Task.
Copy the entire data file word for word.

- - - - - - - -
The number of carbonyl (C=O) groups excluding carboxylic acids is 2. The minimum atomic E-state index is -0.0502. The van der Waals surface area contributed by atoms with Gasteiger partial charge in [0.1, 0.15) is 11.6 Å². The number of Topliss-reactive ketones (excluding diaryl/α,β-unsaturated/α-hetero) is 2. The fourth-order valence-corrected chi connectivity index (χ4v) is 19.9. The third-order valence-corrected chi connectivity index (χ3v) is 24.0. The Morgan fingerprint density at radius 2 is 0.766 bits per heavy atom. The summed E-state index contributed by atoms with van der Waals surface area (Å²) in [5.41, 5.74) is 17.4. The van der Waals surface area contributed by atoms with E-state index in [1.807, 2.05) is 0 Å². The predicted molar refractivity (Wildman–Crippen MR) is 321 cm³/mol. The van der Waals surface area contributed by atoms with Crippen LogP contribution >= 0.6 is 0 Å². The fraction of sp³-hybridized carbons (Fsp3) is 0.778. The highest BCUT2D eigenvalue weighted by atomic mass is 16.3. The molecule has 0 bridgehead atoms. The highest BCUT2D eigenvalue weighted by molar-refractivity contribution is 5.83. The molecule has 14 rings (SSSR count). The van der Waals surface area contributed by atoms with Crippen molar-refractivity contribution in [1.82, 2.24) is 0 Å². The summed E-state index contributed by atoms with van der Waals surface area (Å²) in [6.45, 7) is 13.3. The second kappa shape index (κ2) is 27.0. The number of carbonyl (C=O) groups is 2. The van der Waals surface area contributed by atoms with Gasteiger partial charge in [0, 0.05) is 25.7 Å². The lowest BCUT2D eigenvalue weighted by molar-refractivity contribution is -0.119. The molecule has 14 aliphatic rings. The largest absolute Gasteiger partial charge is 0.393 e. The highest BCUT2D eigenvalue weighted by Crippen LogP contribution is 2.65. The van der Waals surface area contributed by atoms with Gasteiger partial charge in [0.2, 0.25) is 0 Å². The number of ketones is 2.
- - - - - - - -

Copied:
The number of carbonyl (C=O) groups excluding carboxylic acids is 2. The minimum atomic E-state index is -0.0502. The van der Waals surface area contributed by atoms with Gasteiger partial charge in [0.1, 0.15) is 11.6 Å². The number of Topliss-reactive ketones (excluding diaryl/α,β-unsaturated/α-hetero) is 2. The fourth-order valence-corrected chi connectivity index (χ4v) is 19.9. The third-order valence-corrected chi connectivity index (χ3v) is 24.0. The Morgan fingerprint density at radius 2 is 0.766 bits per heavy atom. The summed E-state index contributed by atoms with van der Waals surface area (Å²) in [5.41, 5.74) is 17.4. The van der Waals surface area contributed by atoms with E-state index in [1.807, 2.05) is 0 Å². The predicted molar refractivity (Wildman–Crippen MR) is 321 cm³/mol. The van der Waals surface area contributed by atoms with Crippen LogP contribution >= 0.6 is 0 Å². The fraction of sp³-hybridized carbons (Fsp3) is 0.778. The highest BCUT2D eigenvalue weighted by atomic mass is 16.3. The molecule has 0 bridgehead atoms. The highest BCUT2D eigenvalue weighted by molar-refractivity contribution is 5.83. The molecule has 14 rings (SSSR count). The van der Waals surface area contributed by atoms with Crippen molar-refractivity contribution in [1.82, 2.24) is 0 Å². The summed E-state index contributed by atoms with van der Waals surface area (Å²) in [6.45, 7) is 13.3. The second kappa shape index (κ2) is 27.0. The number of carbonyl (C=O) groups is 2. The van der Waals surface area contributed by atoms with Gasteiger partial charge in [0, 0.05) is 25.7 Å². The lowest BCUT2D eigenvalue weighted by molar-refractivity contribution is -0.119. The molecule has 14 aliphatic rings. The largest absolute Gasteiger partial charge is 0.393 e. The highest BCUT2D eigenvalue weighted by Crippen LogP contribution is 2.65. The van der Waals surface area contributed by atoms with Gasteiger partial charge in [0.2, 0.25) is 0 Å². The number of ketones is 2.